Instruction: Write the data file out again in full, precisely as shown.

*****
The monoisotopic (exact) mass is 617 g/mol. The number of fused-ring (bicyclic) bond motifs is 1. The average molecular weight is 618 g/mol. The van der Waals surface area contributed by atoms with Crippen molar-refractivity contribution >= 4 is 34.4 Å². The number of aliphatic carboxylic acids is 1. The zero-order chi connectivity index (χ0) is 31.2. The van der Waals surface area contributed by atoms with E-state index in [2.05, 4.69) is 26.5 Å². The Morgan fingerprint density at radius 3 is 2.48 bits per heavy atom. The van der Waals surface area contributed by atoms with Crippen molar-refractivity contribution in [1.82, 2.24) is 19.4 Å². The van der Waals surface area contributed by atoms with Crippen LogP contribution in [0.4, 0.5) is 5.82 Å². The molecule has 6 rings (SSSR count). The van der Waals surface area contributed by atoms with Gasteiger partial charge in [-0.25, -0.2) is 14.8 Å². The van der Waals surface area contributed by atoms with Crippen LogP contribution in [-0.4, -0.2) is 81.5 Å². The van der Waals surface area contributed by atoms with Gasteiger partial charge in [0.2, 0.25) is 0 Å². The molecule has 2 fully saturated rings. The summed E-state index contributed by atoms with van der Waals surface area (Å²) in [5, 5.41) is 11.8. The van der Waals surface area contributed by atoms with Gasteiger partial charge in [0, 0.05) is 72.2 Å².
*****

The monoisotopic (exact) mass is 617 g/mol. The number of fused-ring (bicyclic) bond motifs is 1. The average molecular weight is 618 g/mol. The van der Waals surface area contributed by atoms with Crippen molar-refractivity contribution >= 4 is 34.4 Å². The number of aliphatic carboxylic acids is 1. The zero-order chi connectivity index (χ0) is 31.2. The van der Waals surface area contributed by atoms with E-state index in [2.05, 4.69) is 26.5 Å². The Morgan fingerprint density at radius 3 is 2.48 bits per heavy atom. The van der Waals surface area contributed by atoms with Crippen molar-refractivity contribution in [1.82, 2.24) is 19.4 Å². The van der Waals surface area contributed by atoms with Crippen LogP contribution in [0.4, 0.5) is 5.82 Å². The molecule has 6 rings (SSSR count). The van der Waals surface area contributed by atoms with Gasteiger partial charge in [-0.25, -0.2) is 14.8 Å². The van der Waals surface area contributed by atoms with Crippen LogP contribution in [-0.4, -0.2) is 81.5 Å². The van der Waals surface area contributed by atoms with Gasteiger partial charge in [0.2, 0.25) is 0 Å². The molecule has 2 fully saturated rings. The summed E-state index contributed by atoms with van der Waals surface area (Å²) in [5, 5.41) is 11.8. The van der Waals surface area contributed by atoms with Gasteiger partial charge in [0, 0.05) is 72.2 Å².